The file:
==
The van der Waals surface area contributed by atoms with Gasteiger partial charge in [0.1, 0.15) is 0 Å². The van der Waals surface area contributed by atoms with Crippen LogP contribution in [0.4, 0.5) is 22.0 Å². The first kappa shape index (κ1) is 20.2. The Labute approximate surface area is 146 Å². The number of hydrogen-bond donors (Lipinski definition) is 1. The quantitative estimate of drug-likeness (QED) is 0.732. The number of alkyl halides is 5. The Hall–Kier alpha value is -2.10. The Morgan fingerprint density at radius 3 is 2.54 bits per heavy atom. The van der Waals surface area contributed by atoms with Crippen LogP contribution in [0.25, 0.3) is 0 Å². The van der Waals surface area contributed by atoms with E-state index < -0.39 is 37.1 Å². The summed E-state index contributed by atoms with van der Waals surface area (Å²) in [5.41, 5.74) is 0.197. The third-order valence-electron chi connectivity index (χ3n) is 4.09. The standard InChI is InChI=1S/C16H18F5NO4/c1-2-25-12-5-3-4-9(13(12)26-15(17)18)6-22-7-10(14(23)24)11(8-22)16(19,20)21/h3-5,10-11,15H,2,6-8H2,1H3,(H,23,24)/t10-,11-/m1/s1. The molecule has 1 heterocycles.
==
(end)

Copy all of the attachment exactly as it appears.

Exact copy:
The van der Waals surface area contributed by atoms with Gasteiger partial charge in [0.1, 0.15) is 0 Å². The van der Waals surface area contributed by atoms with Crippen LogP contribution in [0.4, 0.5) is 22.0 Å². The first kappa shape index (κ1) is 20.2. The Labute approximate surface area is 146 Å². The number of hydrogen-bond donors (Lipinski definition) is 1. The quantitative estimate of drug-likeness (QED) is 0.732. The number of alkyl halides is 5. The Hall–Kier alpha value is -2.10. The Morgan fingerprint density at radius 3 is 2.54 bits per heavy atom. The van der Waals surface area contributed by atoms with Crippen LogP contribution in [0.25, 0.3) is 0 Å². The van der Waals surface area contributed by atoms with E-state index < -0.39 is 37.1 Å². The summed E-state index contributed by atoms with van der Waals surface area (Å²) in [5.41, 5.74) is 0.197. The third-order valence-electron chi connectivity index (χ3n) is 4.09. The standard InChI is InChI=1S/C16H18F5NO4/c1-2-25-12-5-3-4-9(13(12)26-15(17)18)6-22-7-10(14(23)24)11(8-22)16(19,20)21/h3-5,10-11,15H,2,6-8H2,1H3,(H,23,24)/t10-,11-/m1/s1. The molecule has 1 heterocycles.